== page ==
These four quickly figure out what to call one another as Wakaba, Moe, Mao, and Shiba begin to take on various school activities that one would usually expect to be predictable but thanks to the sheltered life of Wakaba, tend to be a bit unique. Not only has Wakaba already managed to complete her dream of becoming a high school girl, she makes her very first friends outside of her family and the series tends to follow this pattern of having each new episode be the girls doing something that is new for Wakaba as well as fun for the rest of them.
As is usual in comedy shows such as this, each episode features one of the key jokes as the title so viewers are given a small hint as to what to expect though considering the numerous running gags that are established in the series it’ll be a bit hard to guess when the punchline will happen. For the most part the series works well thanks to the four girls in the group as they play off one another well, with Mao being the energetic girl, Shiba being the athlete that can’t speak when put on the spot, Moe fitting her nickname by being the cute one with some unique traits, and Wakaba being herself.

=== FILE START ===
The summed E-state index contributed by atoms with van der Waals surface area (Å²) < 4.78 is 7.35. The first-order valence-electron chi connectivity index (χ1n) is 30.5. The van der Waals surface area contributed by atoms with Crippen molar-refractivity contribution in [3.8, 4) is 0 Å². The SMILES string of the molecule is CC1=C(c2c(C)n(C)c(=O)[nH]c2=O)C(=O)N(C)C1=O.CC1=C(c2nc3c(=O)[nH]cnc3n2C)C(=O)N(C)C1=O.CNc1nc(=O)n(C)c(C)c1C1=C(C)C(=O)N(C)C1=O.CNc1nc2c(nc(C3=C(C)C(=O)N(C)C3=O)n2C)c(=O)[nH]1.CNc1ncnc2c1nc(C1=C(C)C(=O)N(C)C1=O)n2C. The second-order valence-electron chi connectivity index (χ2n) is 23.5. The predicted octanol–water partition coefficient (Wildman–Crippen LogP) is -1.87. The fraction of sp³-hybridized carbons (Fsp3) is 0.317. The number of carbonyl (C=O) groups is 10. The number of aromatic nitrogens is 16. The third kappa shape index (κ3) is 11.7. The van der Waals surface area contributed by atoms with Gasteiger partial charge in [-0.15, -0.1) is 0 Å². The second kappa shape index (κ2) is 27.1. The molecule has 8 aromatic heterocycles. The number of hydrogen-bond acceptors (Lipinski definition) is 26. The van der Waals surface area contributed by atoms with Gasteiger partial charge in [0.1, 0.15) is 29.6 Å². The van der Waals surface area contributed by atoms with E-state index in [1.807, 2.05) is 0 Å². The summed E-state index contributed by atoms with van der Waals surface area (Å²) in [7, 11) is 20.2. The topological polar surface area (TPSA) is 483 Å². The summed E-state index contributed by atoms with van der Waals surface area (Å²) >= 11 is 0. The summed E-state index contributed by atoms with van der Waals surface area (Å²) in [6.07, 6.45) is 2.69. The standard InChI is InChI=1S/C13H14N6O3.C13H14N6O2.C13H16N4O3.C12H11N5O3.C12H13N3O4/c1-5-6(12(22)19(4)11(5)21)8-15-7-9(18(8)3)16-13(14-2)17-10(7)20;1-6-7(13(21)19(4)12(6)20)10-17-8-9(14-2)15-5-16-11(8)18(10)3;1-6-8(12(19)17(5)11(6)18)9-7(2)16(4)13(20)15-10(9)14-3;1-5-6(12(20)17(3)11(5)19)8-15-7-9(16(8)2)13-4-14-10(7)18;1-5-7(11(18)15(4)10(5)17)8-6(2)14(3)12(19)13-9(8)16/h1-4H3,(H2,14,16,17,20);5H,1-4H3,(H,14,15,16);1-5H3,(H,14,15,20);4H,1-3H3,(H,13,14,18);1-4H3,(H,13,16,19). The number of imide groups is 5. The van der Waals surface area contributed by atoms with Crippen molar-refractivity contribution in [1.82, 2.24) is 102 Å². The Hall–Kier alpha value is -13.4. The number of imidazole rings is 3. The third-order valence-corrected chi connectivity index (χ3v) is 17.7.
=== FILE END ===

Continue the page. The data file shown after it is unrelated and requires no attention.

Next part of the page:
This combination of characters is far from anything new but the small jabs that the three other girls make at one another and the pure innocence that we see from Wakaba helps make even the most standard activities seem fun. This includes things such as traveling to an ice cream shop, staying the night at a friend’s house, going swimming, taking part in cultural festivals, and more. While these are standard for a series that takes place in the school, the complete disconnect that Wakaba and her family have from normal standards help make each of these situations unique, such as wanting to plan their next trip to a sweet shop in France, offering gold bullion as a housewarming gift, and giving money whenever she has fun.